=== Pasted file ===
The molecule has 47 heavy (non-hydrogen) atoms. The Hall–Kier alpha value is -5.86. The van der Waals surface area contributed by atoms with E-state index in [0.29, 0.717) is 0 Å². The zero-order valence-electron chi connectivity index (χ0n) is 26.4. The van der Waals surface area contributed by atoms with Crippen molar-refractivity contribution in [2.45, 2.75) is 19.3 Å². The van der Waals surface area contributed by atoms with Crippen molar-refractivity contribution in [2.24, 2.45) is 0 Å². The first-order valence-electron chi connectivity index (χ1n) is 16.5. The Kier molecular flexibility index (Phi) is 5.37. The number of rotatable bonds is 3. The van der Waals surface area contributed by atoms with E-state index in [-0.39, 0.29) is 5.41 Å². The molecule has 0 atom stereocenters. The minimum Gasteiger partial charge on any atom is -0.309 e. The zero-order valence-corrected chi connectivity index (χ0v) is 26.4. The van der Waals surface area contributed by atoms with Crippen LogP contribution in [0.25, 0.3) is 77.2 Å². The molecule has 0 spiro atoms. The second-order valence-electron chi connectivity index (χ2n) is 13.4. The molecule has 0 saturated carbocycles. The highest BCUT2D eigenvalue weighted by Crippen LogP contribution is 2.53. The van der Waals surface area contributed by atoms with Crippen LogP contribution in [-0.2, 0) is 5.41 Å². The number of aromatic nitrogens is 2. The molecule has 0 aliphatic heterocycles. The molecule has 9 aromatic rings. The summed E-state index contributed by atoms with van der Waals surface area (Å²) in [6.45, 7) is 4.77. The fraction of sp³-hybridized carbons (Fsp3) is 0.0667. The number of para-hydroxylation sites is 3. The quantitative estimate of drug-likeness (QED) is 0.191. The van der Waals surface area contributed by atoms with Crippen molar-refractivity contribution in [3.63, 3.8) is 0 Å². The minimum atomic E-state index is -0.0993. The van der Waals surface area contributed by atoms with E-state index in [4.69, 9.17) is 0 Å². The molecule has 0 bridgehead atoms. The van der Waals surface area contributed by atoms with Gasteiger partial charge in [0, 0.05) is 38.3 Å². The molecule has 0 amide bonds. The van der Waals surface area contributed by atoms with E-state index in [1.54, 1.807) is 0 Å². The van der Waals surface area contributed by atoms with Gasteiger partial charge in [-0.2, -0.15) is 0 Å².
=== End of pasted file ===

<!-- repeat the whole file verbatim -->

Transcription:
The molecule has 47 heavy (non-hydrogen) atoms. The Hall–Kier alpha value is -5.86. The van der Waals surface area contributed by atoms with E-state index in [0.29, 0.717) is 0 Å². The zero-order valence-electron chi connectivity index (χ0n) is 26.4. The van der Waals surface area contributed by atoms with Crippen molar-refractivity contribution in [2.45, 2.75) is 19.3 Å². The van der Waals surface area contributed by atoms with Crippen molar-refractivity contribution in [2.24, 2.45) is 0 Å². The first-order valence-electron chi connectivity index (χ1n) is 16.5. The Kier molecular flexibility index (Phi) is 5.37. The number of rotatable bonds is 3. The van der Waals surface area contributed by atoms with E-state index in [-0.39, 0.29) is 5.41 Å². The molecule has 0 atom stereocenters. The minimum Gasteiger partial charge on any atom is -0.309 e. The zero-order valence-corrected chi connectivity index (χ0v) is 26.4. The van der Waals surface area contributed by atoms with Crippen LogP contribution in [0.25, 0.3) is 77.2 Å². The molecule has 0 spiro atoms. The second-order valence-electron chi connectivity index (χ2n) is 13.4. The molecule has 0 saturated carbocycles. The highest BCUT2D eigenvalue weighted by Crippen LogP contribution is 2.53. The van der Waals surface area contributed by atoms with Crippen LogP contribution in [-0.2, 0) is 5.41 Å². The number of aromatic nitrogens is 2. The molecule has 0 aliphatic heterocycles. The molecule has 9 aromatic rings. The summed E-state index contributed by atoms with van der Waals surface area (Å²) in [6.45, 7) is 4.77. The fraction of sp³-hybridized carbons (Fsp3) is 0.0667. The number of para-hydroxylation sites is 3. The quantitative estimate of drug-likeness (QED) is 0.191. The van der Waals surface area contributed by atoms with Crippen molar-refractivity contribution in [3.63, 3.8) is 0 Å². The minimum atomic E-state index is -0.0993. The van der Waals surface area contributed by atoms with E-state index in [4.69, 9.17) is 0 Å². The molecule has 0 bridgehead atoms. The van der Waals surface area contributed by atoms with Gasteiger partial charge in [0, 0.05) is 38.3 Å². The molecule has 0 amide bonds. The van der Waals surface area contributed by atoms with E-state index in [1.54, 1.807) is 0 Å². The van der Waals surface area contributed by atoms with Gasteiger partial charge in [-0.2, -0.15) is 0 Å².